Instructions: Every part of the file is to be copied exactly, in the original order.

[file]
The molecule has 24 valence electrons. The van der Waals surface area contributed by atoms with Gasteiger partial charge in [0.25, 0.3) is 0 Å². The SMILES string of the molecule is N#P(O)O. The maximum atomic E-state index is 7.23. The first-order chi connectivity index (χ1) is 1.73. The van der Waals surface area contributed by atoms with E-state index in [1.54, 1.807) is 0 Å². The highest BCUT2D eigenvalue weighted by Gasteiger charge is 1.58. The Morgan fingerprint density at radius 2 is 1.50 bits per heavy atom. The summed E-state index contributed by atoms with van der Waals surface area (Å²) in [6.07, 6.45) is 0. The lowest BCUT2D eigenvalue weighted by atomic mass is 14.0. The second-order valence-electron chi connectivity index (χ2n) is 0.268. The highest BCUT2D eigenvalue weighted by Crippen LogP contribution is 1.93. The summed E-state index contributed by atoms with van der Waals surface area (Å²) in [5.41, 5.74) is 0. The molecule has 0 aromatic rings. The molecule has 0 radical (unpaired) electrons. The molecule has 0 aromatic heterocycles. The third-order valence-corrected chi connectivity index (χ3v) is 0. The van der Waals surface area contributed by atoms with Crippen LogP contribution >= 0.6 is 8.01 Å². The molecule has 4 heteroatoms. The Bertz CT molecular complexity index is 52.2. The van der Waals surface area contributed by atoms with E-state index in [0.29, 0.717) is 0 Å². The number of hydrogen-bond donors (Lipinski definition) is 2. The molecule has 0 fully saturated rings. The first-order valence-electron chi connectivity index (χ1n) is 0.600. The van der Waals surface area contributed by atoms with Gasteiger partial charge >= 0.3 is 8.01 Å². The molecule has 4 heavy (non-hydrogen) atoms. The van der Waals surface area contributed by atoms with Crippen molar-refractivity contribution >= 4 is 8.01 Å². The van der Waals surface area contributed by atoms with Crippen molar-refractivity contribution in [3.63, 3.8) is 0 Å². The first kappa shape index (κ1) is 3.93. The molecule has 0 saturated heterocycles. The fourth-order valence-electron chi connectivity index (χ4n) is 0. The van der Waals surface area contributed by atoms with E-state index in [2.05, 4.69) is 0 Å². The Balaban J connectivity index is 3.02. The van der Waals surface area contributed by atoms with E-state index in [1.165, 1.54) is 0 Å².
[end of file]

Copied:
The molecule has 24 valence electrons. The van der Waals surface area contributed by atoms with Gasteiger partial charge in [0.25, 0.3) is 0 Å². The SMILES string of the molecule is N#P(O)O. The maximum atomic E-state index is 7.23. The first-order chi connectivity index (χ1) is 1.73. The van der Waals surface area contributed by atoms with E-state index in [1.54, 1.807) is 0 Å². The highest BCUT2D eigenvalue weighted by Gasteiger charge is 1.58. The Morgan fingerprint density at radius 2 is 1.50 bits per heavy atom. The summed E-state index contributed by atoms with van der Waals surface area (Å²) in [6.07, 6.45) is 0. The lowest BCUT2D eigenvalue weighted by atomic mass is 14.0. The second-order valence-electron chi connectivity index (χ2n) is 0.268. The highest BCUT2D eigenvalue weighted by Crippen LogP contribution is 1.93. The summed E-state index contributed by atoms with van der Waals surface area (Å²) in [5.41, 5.74) is 0. The molecule has 0 aromatic rings. The molecule has 0 radical (unpaired) electrons. The molecule has 0 aromatic heterocycles. The third-order valence-corrected chi connectivity index (χ3v) is 0. The van der Waals surface area contributed by atoms with Crippen LogP contribution >= 0.6 is 8.01 Å². The molecule has 4 heteroatoms. The Bertz CT molecular complexity index is 52.2. The van der Waals surface area contributed by atoms with E-state index in [0.29, 0.717) is 0 Å². The number of hydrogen-bond donors (Lipinski definition) is 2. The molecule has 0 fully saturated rings. The first-order valence-electron chi connectivity index (χ1n) is 0.600. The van der Waals surface area contributed by atoms with Gasteiger partial charge >= 0.3 is 8.01 Å². The molecule has 4 heavy (non-hydrogen) atoms. The van der Waals surface area contributed by atoms with Crippen molar-refractivity contribution >= 4 is 8.01 Å². The van der Waals surface area contributed by atoms with Crippen molar-refractivity contribution in [3.63, 3.8) is 0 Å². The first kappa shape index (κ1) is 3.93. The molecule has 0 saturated heterocycles. The fourth-order valence-electron chi connectivity index (χ4n) is 0. The van der Waals surface area contributed by atoms with E-state index in [2.05, 4.69) is 0 Å². The Balaban J connectivity index is 3.02. The van der Waals surface area contributed by atoms with E-state index in [1.165, 1.54) is 0 Å².